Dealing with gift hold-over relief ‘nudge’ letters
HMRC are sending one-to-many ‘nudge’ letters to taxpayers who included an invalid claim for gift hold-over relief in their 2021/22 tax return. This may be because a separate claim form was not included with the return, or the claim form was included but not signed. If you receive such a letter, it is important that you do not ignore it – without a valid claim, HMRC will require any capital gains tax due to be paid now rather than deferred.
What is gift hold-over relief?
Gift hold-over relief is a useful capital gains tax business relief that allows the capital gains tax due on a gift to be deferred by ‘holding over’ the gain, reducing the transferee’s base cost by the amount of the held-over gain. The relief is often used to aid succession planning.
The relief is available for:
· gifts of business assets used for the purpose of a trade or profession carried on by an individual as a sole trader or as a partner in a partnership, by an individual’s personal company or by a member of a trading group where the holding company is the individual’s personal company;
· gifts of unlisted shares and securities in a trading company or the holding company of a trading group where the individual owns at least 5% of the shares (for trustees, the holding must be at least 25%);
· gifts of land deemed to be agricultural land for inheritance tax purposes;
· assets the disposal of which is a chargeable transfer for inheritance tax and not a potentially exempt transfer; and
· certain gifts that are exempt from inheritance tax, such as a gift from a trust for bereaved minors.
Mechanics of the relief
As a gift by its very nature is not made at arm’s length, any gain arising on disposal is calculated by reference to the market value of the asset rather than the proceeds, if any. For an outright gift, the full gain (calculated using the market value as the consideration) can be held over. The transferee’s base cost is the market value as reduced by the held-over gain.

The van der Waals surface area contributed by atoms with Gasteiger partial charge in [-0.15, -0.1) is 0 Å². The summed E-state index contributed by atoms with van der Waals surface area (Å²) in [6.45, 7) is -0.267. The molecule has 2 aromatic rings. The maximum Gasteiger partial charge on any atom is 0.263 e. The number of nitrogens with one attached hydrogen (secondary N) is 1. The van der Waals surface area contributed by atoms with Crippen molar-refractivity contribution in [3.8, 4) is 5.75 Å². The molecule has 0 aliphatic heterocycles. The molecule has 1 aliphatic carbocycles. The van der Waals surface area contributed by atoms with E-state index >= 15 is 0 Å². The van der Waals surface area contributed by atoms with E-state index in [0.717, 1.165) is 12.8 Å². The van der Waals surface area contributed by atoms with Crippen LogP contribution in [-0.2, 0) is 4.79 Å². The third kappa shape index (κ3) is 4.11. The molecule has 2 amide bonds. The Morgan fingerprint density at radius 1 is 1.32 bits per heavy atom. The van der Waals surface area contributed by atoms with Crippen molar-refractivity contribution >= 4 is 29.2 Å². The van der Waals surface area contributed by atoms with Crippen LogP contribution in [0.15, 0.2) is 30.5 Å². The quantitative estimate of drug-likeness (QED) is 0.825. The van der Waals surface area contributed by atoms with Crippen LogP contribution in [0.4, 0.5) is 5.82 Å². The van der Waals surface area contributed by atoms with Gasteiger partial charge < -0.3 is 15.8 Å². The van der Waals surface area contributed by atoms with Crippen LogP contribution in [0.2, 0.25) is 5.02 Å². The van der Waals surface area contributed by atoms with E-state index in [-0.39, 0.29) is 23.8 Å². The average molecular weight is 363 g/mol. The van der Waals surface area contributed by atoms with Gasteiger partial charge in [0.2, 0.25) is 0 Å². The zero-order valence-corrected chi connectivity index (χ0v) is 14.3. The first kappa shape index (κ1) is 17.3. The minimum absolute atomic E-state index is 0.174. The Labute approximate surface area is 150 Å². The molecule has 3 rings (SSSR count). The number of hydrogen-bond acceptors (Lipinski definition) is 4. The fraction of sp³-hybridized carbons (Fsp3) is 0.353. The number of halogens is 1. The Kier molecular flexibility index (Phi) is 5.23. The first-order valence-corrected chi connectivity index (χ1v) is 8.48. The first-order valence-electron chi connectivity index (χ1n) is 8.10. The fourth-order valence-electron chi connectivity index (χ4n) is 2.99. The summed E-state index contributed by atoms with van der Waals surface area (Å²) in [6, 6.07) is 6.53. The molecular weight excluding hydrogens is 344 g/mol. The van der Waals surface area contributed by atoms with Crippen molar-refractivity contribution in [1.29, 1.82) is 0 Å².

Bill gives his son James his workshop, which cost £50,000. At the time of the gift, the market value was £140,000. The gain is £90,000, which Bill and James agree to hold over. James’ base cost is £50,000 – the market value of £140,000 less the held-over gain of £90,000.
If the transferor receives some proceeds, the gain computed by reference to the actual proceeds is immediately chargeable. However, the difference between the market value and the proceeds can be held over.
Elizabeth sells her studio to her daughter Dawn for £40,000. It cost her £30,000 and has a market value of £75,000. They claim hold-over relief. The £10,000 difference between the proceeds (£40,000) and the original cost (£30,000) is immediately chargeable. However, the remainder of the gain (the difference between the market value and the proceeds) of £35,000 is held over. Dawn’s base cost is £40,000 (£75,000 – £35,000).
The claim must be made jointly by the transferor and the transferee on the dedicated claim form. It must be signed by both parties.
Dealing with the letter
If you receive a nudge letter you should send HMRC a valid claim form signed by both parties or, if the gift is not eligible for the relief, amend your tax return to remove the claim.